This article by Marco Iansiti and Karim R. Lakhani came out in the January/February issue of the Harvard Business Review.
The authors outline an adaptation cycle for Blockchain, which they predict will closely follow the trajectory of TCP/IP adaptation. TCP/IP began as a single use application for ARPAnet messaging. Before that, computers had to be connected to each other in order to communicate.
From there, they define Blockchain as a foundational technology, as opposed to a disruptive one. Their road to adaptation is shown in 4 quadrants which are cheap alternatives, localization in single use applications, substitution in the way Amazon initially was an alternative bookseller and finally, transformation, which changes everything.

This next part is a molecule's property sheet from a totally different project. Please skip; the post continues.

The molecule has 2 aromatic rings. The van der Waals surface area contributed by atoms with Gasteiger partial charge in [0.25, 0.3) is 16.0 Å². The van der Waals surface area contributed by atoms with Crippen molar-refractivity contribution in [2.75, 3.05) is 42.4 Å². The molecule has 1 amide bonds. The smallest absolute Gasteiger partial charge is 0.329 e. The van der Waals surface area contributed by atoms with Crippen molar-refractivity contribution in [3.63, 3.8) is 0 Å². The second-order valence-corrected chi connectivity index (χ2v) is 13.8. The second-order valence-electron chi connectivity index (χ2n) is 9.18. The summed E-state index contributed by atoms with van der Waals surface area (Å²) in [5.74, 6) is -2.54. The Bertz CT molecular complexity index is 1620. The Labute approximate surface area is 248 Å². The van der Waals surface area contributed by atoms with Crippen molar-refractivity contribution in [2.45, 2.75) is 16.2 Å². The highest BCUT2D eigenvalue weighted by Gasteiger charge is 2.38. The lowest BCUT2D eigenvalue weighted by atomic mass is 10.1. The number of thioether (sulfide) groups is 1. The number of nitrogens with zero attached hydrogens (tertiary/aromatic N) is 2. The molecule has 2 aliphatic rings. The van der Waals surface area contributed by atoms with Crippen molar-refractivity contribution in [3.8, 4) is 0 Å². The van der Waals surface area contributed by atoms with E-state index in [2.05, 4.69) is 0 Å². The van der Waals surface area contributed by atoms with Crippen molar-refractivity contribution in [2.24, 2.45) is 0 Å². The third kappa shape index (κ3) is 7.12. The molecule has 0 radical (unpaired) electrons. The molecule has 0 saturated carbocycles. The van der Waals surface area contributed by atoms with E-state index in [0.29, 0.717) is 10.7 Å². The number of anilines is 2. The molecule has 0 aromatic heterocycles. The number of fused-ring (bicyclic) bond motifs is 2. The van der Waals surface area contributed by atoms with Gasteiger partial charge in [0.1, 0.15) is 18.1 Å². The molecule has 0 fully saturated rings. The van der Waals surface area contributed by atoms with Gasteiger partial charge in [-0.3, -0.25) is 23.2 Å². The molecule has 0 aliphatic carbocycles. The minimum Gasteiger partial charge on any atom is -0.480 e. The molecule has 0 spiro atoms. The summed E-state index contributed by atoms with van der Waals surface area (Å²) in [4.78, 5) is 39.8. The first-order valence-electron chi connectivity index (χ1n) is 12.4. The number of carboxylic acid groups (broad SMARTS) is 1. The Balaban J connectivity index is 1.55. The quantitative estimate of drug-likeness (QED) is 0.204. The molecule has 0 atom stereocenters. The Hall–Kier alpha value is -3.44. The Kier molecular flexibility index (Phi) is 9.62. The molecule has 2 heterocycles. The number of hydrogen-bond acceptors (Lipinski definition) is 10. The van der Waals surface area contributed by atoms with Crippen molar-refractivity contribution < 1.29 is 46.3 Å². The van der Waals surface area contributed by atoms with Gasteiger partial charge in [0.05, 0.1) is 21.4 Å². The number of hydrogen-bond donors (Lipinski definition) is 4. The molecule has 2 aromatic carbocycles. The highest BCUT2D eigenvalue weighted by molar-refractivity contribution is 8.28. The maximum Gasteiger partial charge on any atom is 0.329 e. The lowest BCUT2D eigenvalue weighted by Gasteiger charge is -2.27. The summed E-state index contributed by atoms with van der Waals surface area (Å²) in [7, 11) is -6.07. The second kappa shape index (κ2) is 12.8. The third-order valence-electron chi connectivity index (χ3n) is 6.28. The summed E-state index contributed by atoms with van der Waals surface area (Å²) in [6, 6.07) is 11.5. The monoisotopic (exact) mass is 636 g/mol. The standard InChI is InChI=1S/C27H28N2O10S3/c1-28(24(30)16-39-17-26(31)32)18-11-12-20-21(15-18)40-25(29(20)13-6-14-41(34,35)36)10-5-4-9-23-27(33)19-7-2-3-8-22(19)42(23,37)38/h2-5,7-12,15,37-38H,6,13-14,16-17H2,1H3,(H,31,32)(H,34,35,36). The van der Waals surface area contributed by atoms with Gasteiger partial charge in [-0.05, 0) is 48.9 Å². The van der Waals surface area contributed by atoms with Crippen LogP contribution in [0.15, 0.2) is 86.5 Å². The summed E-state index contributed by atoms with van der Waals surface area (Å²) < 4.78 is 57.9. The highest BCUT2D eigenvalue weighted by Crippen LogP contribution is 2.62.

The key statistic they point out is that Bitcoin (BTC) payments, for which Blockchain was devised, were projected to be worth 92 billion USD in 2016, which is small when measured in 411 trillion in total payments for the year. They advise in favor of small uses first.
Even in 2017, one could argue that 92 billion was substantial. Many strong companies are worth less.
At this writing, 8.5 billion USD has been paid in BTC during the past 24 hours.
|Bitcoins sent last 24h||817,469 BTC ($8,504,753,297 USD) 4.57% market cap|
What does this imply? Adaptation is clearly moving quickly. While Blockchain is moving towards dominating the financial world, it still is not present everywhere. While this could make a strong case for a big start, I suspect that libraries will have to follow the authors’ advice and begin with small projects.